Favorite Tools For Used-Boat Maintenance

Working on used boats calls for a dedicated set of trusted tools.

If you’re looking for a used boat, I’m going to assume you’re handy with tools. If not, you will be soon. I have a few tools I can’t do without, so I thought I’d share the list.

Mechanix Wear Gloves

After a big repair job, the muscles in your hands are always sore. You can’t avoid that, but you can avoid the calluses, nicks, and cuts that take seem to take forever to heal—especially after you hit age 40. Aside from a full tube of Neosporin, the best solution I’ve found is Mechanix Wear gloves. Even if you already have a pair in your tool box—and you should—you can always use another pair. They are invaluable when it comes to working in the bilge. They fit tightly enough that you can hand-spin nuts and bolts as small as 10 millimeters. They’re thick enough to let you work with parts that are too hot for bare hands, and they also help keep your hands and fingernails cleaner.

I like “The Original” gloves for their low price and simplicity. They feature a Clarino synthetic leather palm, fingers, and fingertips, a Spandex top, and a thermal plastic rubber cuff with hook and loop fastening system. Compared with most other work gloves, I’ve  have found that Mechanix Wear’s “originals” are superior for working on all things mechanical. Oh, and when they get too dirty for working on your boat, you can repurpose them for gardening duty. They work well for that, too. Retail price is $24.99. For more information, visit Mechanix.

DeWALT Impact Wrench

It’s true that cordless drills have been on the market for years, and even the early models were good for turning screws and light drilling. But now, we’re also seeing genuinely powerful impact wrenches. DeWALT offers a cordless impact I’ve been abusing for a while now. DeWALT’s line of 18-volt tools was originally designed for Ni-Cad battery power, but they also accept the company’s latest lithium-ion batteries. So regardless of whether it’s a new tool or an old tool, the new lithium-ion batteries will fit.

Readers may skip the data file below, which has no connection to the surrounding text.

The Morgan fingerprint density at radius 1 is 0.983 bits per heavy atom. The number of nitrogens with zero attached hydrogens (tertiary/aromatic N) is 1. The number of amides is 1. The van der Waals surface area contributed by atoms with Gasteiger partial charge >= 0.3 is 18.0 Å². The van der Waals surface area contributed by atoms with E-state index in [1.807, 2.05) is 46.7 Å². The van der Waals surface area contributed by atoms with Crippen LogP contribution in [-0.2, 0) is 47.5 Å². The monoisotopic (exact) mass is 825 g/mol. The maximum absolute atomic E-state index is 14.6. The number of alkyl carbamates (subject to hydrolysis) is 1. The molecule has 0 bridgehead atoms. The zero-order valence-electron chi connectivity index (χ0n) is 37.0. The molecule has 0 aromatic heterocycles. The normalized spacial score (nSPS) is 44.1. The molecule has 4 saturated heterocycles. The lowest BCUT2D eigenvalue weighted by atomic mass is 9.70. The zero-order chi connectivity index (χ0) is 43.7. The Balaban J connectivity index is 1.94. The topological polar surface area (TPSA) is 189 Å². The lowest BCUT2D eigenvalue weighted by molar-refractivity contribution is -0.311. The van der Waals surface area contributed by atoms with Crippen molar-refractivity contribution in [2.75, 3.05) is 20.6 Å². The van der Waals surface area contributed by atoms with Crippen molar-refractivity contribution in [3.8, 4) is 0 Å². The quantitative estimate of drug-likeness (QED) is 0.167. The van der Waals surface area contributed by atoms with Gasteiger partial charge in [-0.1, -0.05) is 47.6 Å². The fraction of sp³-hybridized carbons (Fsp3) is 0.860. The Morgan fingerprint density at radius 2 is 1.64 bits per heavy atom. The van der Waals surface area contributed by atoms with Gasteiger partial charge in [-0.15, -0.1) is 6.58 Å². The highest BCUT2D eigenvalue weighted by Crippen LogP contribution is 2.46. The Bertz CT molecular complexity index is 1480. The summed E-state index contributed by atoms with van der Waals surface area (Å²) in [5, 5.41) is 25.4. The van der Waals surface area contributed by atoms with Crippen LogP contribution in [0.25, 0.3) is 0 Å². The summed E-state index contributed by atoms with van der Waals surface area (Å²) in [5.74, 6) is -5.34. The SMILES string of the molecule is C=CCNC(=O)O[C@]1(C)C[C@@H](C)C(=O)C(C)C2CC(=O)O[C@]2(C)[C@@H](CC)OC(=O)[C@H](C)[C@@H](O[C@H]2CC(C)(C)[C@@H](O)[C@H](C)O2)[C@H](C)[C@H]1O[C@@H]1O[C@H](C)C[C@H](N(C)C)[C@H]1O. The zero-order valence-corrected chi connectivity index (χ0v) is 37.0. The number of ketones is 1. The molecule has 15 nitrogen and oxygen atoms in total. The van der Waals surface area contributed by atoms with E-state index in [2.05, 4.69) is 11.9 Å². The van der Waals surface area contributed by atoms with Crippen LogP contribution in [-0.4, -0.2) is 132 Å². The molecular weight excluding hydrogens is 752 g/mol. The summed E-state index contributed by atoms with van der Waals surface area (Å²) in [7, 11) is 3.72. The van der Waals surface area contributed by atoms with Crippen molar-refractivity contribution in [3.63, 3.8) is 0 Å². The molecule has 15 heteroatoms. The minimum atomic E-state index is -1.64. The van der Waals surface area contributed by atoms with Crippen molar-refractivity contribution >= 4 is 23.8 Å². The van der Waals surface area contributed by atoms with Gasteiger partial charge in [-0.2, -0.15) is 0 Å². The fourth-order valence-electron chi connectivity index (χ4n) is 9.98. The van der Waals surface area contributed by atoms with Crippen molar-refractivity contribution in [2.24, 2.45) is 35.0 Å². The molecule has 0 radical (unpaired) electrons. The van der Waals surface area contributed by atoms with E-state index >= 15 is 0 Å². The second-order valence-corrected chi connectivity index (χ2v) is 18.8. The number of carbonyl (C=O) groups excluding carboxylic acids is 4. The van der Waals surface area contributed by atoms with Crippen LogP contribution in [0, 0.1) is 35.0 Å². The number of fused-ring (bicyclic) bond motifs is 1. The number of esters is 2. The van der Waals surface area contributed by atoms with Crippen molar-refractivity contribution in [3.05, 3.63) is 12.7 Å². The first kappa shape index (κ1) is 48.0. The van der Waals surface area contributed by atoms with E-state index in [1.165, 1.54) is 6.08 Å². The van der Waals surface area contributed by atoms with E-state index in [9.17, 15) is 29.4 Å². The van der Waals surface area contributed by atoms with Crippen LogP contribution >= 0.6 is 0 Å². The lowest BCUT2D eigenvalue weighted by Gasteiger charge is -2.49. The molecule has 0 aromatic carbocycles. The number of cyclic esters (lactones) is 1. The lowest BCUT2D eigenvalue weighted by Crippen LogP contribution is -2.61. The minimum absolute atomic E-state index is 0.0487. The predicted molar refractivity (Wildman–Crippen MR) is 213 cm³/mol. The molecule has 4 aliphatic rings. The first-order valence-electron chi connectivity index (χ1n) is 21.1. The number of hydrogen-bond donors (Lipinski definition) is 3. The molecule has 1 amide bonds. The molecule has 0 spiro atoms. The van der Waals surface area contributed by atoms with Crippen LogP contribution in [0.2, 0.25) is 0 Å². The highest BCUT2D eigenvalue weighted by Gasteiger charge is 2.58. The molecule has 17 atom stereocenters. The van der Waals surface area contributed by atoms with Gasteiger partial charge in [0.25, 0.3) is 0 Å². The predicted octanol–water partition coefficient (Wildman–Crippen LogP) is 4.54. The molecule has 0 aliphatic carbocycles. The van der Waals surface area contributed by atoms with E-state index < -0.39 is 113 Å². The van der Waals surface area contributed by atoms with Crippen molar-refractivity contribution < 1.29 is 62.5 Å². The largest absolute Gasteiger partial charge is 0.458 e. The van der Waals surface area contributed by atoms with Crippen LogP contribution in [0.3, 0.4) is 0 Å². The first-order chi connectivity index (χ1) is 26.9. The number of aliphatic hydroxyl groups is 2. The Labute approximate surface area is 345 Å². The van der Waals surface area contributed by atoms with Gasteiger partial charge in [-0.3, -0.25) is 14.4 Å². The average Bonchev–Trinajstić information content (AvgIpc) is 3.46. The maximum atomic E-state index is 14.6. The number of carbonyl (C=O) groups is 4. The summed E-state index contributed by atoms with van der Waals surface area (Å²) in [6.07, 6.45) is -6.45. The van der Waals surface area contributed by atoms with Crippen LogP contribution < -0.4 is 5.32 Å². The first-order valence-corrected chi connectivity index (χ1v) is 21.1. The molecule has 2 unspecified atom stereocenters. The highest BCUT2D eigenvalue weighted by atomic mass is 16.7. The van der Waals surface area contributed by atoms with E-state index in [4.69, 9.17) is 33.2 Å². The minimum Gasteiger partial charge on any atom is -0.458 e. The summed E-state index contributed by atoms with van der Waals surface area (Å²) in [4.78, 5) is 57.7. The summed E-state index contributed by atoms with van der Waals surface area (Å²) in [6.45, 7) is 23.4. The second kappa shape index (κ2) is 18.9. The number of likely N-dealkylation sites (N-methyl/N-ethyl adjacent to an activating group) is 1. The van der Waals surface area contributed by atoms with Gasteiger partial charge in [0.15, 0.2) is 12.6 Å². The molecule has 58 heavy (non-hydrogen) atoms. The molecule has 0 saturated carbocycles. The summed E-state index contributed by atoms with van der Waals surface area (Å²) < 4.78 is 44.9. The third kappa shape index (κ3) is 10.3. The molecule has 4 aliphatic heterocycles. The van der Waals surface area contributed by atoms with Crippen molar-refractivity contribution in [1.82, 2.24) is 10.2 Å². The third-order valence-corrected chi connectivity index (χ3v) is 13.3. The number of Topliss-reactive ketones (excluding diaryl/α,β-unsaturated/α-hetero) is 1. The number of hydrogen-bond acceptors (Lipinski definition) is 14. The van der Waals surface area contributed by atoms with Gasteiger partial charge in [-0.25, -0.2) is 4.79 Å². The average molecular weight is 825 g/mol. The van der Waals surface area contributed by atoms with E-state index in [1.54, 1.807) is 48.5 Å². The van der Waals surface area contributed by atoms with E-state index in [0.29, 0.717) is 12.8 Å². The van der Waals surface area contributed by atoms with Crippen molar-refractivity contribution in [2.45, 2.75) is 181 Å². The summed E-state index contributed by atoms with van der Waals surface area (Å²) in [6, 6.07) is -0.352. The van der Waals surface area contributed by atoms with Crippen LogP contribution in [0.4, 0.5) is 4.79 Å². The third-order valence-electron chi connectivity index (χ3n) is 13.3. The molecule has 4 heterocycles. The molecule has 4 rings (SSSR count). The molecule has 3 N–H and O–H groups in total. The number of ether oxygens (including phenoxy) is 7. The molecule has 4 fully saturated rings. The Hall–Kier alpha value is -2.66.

DeWALT’s DC820KA half-inch impact spins from zero to 2,400 rpm with up to 2,700 impacts per minute. The tool measures just 5-3/4 inches long and weighs 4.6 pounds. It also provides up to 145 foot-pounds of torque without kickback, which can bust your knuckles into the nearest piece of rusty steel. It has a magnesium gear case for strength and lower mass, LED work-area illumination, textured anti-slip grips, and replaceable brushes for increased serviceability. Its power means you can use it to break lug nuts loose. Its size lets you get it into places pneumatics won’t fit. For more information, visit DeWALT.

Ingersoll Rand Electric Ratchet

Available in quarter-, three-eighths- and half-inch drives, these ratchets come with 7.2- or 14.4-volt power sources. The quarter-inch ratchets provide from 5 to 25 foot-pounds of torque, and the three-eighths-inch model can punch out up to 60 foot-pounds of torque with the 14.4-volt  battery. They’re all variable speed—maxing out at 225 rpm—and they offer much quieter operation than their compressed-air counterparts. In fact, Ingersoll Rand’s literature says you can run 10 of these ratchets at the same time and they would still be quieter than one pneumatic ratchet.

They all feature rugged metal housings so you can tug on them as you would a normal ratchet and are available with nickel-cadmium or lithium-ion battery packs. Retail prices range from $125 to $150. For more information, visit Ingersoll Rand.

- Brett Becker

Comments

  1. Excellent post. Recent improvement in battery technology and power density has made a lot of cordless tools practical for boaters who don’t have access to AC power. In addition to the excellent DeWALTt and Ingersoll wrenches mentioned above, there are cordless drills, sanders, buffers, screwdrivers and multipurpose tools. Now that the new technologies have extended the battery life, these are ideal for situations where shore power is not available.

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